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• I have no information about this video except that I found it on Reddit; it reminds me of what I’ve always loved about New York City, and, judging by the storefronts, was shot in Harlem.
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• A law banning most abortions took effect in Texas on Wednesday. The Supreme Court declined to block the law, which prohibits abortions after cardiac activity becomes detectable, which is roughly at six weeks, before most abortions are performed. The law also allows individuals to sue both abortion providers and private citizens who provide any support to the woman getting the abortion.

• The U.S. State Department employs a genuine article antisemite by the name of Fritz Berggren. In addition to his government job as a foreign service officer, Berggren runs a blog called, where, among other colorful opinions, he wrote last October that “Jewish ideas poison people” and referred to Jews as “the seed of the Serpent, that brood of vipers.” Harsh, man, but at a not-so-deep-down level, about an inch below the scabby surface, all antisemites are insecure people taking recourse in fantasy. That’s what distinguishes antisemitism, which is a conspiracy theory about supernatural Jewish power, from mere anti-Jewish prejudice. More than 70 State Department employees have signed a letter calling on their boss Secretary of State Antony Blinken to fire Berggren, who has been publishing similar material under his own name since 2017.
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• Starting in October, Netflix will be streaming all nine seasons and 180 episodes of Seinfeld, a show that, come to think of it, could have had some fun with a guy like Fritz Berggren.

BPThe Back Pages

The Alex Gutentag Interview

Alex Gutentag started writing about COVID-19 lockdowns because she saw firsthand how they were hurting students in the Oakland public school system where she worked as a teacher. Her writing has been clear-eyed and admirably direct, focused on the human impact of COVID-19 policies and the underlying class dynamics that have made the rich vastly richer since the start of the pandemic and the poor still poorer. No surprise, then, that she was suspended from Twitter last month for the grave crime of pointing out that there are other COVID-19 treatments available besides government-backed vaccines. Now Gutentag is preparing to step down from the job as a special education teacher that she loved, rather than enforce rules like making her students wear masks that she believes would be damaging to them. This is an exclusive early excerpt for Scroll readers from the interview with Gutentag that will be published on Tablet later this week. The interview has been edited for length and clarity.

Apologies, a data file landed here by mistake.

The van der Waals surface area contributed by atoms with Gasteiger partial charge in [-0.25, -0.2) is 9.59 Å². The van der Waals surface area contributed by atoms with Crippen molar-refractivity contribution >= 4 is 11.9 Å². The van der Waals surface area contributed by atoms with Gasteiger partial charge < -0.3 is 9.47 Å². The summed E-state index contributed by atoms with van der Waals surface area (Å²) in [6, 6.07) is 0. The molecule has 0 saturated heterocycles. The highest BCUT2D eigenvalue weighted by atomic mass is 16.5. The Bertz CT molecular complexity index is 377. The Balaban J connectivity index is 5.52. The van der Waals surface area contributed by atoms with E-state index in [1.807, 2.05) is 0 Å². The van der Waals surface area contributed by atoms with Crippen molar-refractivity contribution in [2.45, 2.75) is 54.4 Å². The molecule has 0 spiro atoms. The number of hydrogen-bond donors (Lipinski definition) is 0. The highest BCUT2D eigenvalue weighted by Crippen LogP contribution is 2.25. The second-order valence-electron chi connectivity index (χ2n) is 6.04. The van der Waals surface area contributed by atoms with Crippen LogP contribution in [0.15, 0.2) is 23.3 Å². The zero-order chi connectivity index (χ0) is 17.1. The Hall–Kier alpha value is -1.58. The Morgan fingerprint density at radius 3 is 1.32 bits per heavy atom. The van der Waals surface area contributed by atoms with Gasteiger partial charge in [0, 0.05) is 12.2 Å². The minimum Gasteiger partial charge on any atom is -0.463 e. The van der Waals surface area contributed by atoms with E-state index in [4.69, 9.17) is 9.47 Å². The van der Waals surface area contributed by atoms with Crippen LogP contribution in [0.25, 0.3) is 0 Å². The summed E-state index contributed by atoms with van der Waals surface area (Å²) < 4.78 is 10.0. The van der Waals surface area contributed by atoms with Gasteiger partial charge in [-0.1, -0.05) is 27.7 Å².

How did you come to question the expert consensus on lockdowns and on COVID-19 more generally?

When the schools closed in March 2020, I thought that if they’re doing that, then it must be really serious. I didn’t question it because I remembered the previous year we had been on strike, and every day the school district was acting like losing a single day of learning was a huge deal for kids. So I thought, well, if they’re closing for two weeks, there must be an emergency. But once the two weeks turned into two months, I started to be concerned about what the learning outcomes for kids would be because they didn’t have a plan at that time. Even when we passed out computers, a lot of kids didn’t have internet, so we still had a huge proportion of kids unable to access school for the last two or three months [of that year]. Then I thought that people would realize it was a mistake and we would move on, but it became clear in fall 2020 that we weren’t going back and that there weren’t going to be any special accommodations for really high-need kids. In another more affluent district nearby, kids with severe disabilities have been getting special education services in person, but where I was in Oakland, we weren’t planning any in-person services for them. It didn’t make sense to me because in California, we could be doing school year-round outside, especially for high-need groups. We could split them up into smaller groups, hire more staff, do a lot of things. There’s plenty of outdoor space. And it didn’t seem like any efforts were being made to do that. It was all or nothing.

One reason I was interested in having this conversation with you is because I got this wrong early on, and I want to understand why I made certain errors of judgement. I don’t think the risks from COVID-19 were minimal, and I can still see the need for some kind of lockdown through April 2020 in the “triage” phase of the pandemic response. But I fell for the pitch that “emergency measures” would be tied to specific temporary conditions like “flattening the curve.” What’s clear to me now is that lockdowns and other restrictions are a feature, not a bug. Any technology of social control that’s justified by an emergency, if it’s effective, becomes permanent. That’s as true of lockdowns as it was of the surveillance justified by the Patriot Act.